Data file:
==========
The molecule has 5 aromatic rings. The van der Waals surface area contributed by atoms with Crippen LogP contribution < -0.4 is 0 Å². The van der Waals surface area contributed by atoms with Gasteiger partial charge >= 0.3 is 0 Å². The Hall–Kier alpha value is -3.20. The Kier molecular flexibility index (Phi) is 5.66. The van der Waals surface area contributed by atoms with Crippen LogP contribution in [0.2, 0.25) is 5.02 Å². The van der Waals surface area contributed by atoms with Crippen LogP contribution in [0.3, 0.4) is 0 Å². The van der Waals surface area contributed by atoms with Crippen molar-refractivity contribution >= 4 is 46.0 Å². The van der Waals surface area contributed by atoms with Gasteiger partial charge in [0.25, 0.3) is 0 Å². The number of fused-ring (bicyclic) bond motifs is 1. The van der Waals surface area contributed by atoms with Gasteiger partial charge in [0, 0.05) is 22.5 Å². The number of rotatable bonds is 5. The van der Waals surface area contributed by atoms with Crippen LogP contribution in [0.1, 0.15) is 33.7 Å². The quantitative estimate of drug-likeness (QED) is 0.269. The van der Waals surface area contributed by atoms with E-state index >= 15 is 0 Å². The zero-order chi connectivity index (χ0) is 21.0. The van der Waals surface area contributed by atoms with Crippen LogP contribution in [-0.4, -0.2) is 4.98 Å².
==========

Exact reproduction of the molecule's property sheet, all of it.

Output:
The molecule has 5 aromatic rings. The van der Waals surface area contributed by atoms with Crippen LogP contribution < -0.4 is 0 Å². The van der Waals surface area contributed by atoms with Gasteiger partial charge >= 0.3 is 0 Å². The Hall–Kier alpha value is -3.20. The Kier molecular flexibility index (Phi) is 5.66. The van der Waals surface area contributed by atoms with Crippen LogP contribution in [0.2, 0.25) is 5.02 Å². The van der Waals surface area contributed by atoms with Crippen LogP contribution in [0.3, 0.4) is 0 Å². The van der Waals surface area contributed by atoms with Crippen molar-refractivity contribution >= 4 is 46.0 Å². The van der Waals surface area contributed by atoms with Gasteiger partial charge in [0.25, 0.3) is 0 Å². The number of fused-ring (bicyclic) bond motifs is 1. The van der Waals surface area contributed by atoms with Gasteiger partial charge in [0, 0.05) is 22.5 Å². The number of rotatable bonds is 5. The van der Waals surface area contributed by atoms with Crippen LogP contribution in [0.1, 0.15) is 33.7 Å². The quantitative estimate of drug-likeness (QED) is 0.269. The van der Waals surface area contributed by atoms with E-state index >= 15 is 0 Å². The zero-order chi connectivity index (χ0) is 21.0. The van der Waals surface area contributed by atoms with Crippen LogP contribution in [-0.4, -0.2) is 4.98 Å².